State Senator Bob Peterson (R-Washington C.H.) announced Monday the passage of the state’s capital budget, which he called a $2.1 billion investment in Ohio’s schools, infrastructure, public services and local community projects.
A total of $2.64 million has been earmarked for projects in Highland County.
The legislature generally approves a capital budget every two years, and the bill funds needed improvements to public services and facilities across the state, including schools, roads and bridges, and mental health and addiction facilities.
“These community projects are vital to the 17th Senate District’s economy, infrastructure and workforce,” Peterson said. “I am proud to support projects that will bolster economic growth and secure thousands of jobs in the coming years.”
More than $171 million will be used for economic development and cultural projects of local and regional importance to boost growth and increase opportunities throughout the state, he said.
Projects that will receive funding in Highland County include:
• $275,000 for the Highland County Agricultural Society livestock facility.
• $250,000 for the Clay Township Park Pavilion and Playground Improvements project.
• $150,000 for the Moberly Branch Connector Trail.
• $100,000 for the Mitchell Park Trail Connector.
• $150,000 for the Greenfield Historical Society Restoration Project.
Southern State Community College will receive $1,711,487 for a trio of projects, including:
• $785,140 for basic renovations.
• $646,850 for instructional and campus technology.
• $279,497 in funding for security systems.
Peterson said that $305 million will be invested statewide in local school construction, including repairs, renovations and maintenance for primary and secondary facilities, which is in addition to the $300 million that was already approved this year by the General Assembly in Senate Bill 4.
He said that $452 million will be invested in projects supporting Ohio’s 37 public colleges and universities.
A substantial portion of capital spending will go toward infrastructure improvement, he said, with funding going to local roads, bridges, water supply systems, storm sewers and wastewater systems.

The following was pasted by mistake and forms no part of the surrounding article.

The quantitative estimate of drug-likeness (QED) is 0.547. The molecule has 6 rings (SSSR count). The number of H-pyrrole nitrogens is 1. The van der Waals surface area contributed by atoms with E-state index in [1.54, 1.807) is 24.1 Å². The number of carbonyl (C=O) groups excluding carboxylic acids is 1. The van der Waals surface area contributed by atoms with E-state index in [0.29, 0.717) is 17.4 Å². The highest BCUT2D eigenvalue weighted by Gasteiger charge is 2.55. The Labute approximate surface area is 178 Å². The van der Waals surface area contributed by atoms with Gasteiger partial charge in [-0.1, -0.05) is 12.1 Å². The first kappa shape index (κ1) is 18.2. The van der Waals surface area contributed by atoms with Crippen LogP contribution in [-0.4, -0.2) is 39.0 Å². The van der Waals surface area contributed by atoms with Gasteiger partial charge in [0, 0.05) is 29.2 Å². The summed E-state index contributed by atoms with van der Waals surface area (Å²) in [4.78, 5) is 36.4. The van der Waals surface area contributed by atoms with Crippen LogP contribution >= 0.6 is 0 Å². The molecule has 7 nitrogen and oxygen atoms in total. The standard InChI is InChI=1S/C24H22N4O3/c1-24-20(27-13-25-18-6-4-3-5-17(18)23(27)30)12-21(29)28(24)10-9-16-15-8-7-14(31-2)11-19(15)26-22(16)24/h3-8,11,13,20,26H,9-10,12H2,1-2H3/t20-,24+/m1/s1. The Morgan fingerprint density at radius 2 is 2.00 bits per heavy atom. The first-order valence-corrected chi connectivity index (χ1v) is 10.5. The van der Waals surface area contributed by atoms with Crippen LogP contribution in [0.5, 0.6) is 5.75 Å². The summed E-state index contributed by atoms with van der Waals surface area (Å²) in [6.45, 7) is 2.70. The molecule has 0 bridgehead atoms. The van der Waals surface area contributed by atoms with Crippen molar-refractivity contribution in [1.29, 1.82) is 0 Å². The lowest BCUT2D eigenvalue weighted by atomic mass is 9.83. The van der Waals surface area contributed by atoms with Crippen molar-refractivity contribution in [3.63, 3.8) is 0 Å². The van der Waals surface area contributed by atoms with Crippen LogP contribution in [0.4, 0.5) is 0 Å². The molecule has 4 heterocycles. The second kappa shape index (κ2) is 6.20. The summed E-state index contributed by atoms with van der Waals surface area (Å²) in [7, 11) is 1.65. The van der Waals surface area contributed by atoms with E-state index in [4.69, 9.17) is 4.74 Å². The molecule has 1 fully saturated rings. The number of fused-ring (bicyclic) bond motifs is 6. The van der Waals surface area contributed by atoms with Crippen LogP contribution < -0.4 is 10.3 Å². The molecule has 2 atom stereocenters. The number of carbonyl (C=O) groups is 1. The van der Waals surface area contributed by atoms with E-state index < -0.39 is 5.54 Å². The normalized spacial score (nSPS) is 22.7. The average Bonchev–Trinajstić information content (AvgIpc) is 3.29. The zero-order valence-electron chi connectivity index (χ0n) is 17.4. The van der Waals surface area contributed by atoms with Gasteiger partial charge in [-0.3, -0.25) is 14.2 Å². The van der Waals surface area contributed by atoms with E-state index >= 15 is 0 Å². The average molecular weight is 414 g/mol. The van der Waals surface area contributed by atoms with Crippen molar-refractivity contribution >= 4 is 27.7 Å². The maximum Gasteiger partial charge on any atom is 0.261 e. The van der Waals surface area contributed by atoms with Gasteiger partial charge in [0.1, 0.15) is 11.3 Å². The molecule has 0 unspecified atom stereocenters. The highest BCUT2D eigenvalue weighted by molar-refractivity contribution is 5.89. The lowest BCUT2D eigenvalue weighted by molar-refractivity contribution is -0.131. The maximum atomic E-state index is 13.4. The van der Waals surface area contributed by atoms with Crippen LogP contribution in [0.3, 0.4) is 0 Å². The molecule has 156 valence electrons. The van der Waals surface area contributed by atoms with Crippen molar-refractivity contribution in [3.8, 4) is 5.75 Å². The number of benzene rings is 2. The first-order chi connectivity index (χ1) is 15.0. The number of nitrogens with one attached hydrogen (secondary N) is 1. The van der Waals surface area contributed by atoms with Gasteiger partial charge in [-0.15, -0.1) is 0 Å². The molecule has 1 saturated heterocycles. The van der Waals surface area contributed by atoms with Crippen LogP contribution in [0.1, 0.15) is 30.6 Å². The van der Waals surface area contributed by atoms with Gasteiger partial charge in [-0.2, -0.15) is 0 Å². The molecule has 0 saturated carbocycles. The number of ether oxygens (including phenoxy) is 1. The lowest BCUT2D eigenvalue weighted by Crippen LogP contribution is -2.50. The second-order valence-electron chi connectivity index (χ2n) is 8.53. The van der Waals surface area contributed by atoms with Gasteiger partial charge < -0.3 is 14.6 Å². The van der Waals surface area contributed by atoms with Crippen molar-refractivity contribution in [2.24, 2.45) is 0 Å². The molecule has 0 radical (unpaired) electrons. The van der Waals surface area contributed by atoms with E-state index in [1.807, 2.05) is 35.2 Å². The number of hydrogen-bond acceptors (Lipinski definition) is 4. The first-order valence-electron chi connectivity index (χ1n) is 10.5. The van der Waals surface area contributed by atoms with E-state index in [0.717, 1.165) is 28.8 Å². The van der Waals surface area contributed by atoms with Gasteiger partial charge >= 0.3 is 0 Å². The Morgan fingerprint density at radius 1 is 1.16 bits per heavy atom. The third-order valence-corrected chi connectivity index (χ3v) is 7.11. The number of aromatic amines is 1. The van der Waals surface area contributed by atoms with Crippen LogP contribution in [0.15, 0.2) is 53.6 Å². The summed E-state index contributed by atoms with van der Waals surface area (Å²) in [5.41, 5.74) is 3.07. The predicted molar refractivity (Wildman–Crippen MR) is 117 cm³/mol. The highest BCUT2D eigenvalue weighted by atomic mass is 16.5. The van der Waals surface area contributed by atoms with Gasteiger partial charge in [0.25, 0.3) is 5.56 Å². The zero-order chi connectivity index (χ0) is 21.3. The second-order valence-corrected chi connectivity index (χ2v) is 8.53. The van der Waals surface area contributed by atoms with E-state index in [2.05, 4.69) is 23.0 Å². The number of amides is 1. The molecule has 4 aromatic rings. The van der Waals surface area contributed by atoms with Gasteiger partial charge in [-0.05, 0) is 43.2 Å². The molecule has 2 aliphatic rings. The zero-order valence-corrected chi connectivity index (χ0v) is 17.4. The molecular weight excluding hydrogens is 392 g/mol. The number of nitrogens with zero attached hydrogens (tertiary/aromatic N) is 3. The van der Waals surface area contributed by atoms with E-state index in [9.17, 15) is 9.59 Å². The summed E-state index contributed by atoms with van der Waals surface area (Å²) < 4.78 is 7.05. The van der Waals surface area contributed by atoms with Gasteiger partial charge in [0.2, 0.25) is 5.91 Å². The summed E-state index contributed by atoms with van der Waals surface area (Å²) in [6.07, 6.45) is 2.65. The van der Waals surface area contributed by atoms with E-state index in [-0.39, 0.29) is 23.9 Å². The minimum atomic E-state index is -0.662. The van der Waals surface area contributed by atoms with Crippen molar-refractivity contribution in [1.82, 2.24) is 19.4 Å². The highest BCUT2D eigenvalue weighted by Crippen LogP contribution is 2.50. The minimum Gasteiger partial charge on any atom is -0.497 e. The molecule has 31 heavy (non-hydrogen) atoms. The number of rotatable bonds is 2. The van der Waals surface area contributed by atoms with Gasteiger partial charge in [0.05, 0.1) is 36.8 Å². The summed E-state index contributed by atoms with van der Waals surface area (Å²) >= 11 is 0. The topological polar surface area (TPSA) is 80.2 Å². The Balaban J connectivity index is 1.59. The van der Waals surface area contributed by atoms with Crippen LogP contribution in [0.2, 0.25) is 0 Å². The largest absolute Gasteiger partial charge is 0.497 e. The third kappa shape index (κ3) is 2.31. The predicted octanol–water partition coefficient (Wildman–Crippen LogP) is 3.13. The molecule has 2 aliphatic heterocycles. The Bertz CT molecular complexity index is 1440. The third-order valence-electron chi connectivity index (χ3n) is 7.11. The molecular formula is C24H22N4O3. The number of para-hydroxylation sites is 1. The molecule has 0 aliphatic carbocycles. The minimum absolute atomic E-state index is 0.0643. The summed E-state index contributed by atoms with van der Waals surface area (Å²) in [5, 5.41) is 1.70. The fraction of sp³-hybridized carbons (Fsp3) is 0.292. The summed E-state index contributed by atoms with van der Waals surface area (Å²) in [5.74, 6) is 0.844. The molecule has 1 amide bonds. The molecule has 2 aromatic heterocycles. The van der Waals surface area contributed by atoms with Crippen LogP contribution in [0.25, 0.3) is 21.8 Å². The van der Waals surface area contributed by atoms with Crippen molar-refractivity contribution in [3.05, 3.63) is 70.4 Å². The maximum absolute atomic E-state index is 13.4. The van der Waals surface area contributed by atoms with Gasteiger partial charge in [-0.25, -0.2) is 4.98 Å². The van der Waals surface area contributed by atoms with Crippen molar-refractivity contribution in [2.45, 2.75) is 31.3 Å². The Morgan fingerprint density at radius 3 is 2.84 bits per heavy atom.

He said that another $280 million will be directed to local infrastructure projects through the Public Works Commission, in addition to the $255 million for the Public Works Commission already approved by the General Assembly in Senate Bill 4.
Other infrastructure projects included $62.5 million for the Clean Ohio program, which funds preservation of green space, farmland, open spaces and expanded recreational opportunities, and $253 million will be spent for maintenance and preservation projects of Ohio’s dams, parks, trails, waterways and wildlife.
Improvements to the security and efficiency of public agency websites, and the Multi-Agency Radio Communications Systems (MARCS) first responder communications system will be allotted $18 million.
Peterson noted that in addition to local community projects, $95.6 million will be invested in critical health and human services funding for mental health and addiction treatment facilities in communities across the state, and $280.7 million will go for renovation of state and local prisons.
Regionally, Brown County will receive more than $5.4 million from the capital budget bill, with Ross County netting $650,000, Clinton County receiving $600,000, Adams County $400,000, Fayette County $390,000 and Pike County $275,000.
The Ohio Senate and Ohio House of Representatives both approved the budget, and the bill has been sent to Gov. Mike DeWine for his consideration.
Reach Tim Colliver at 937-402-2571.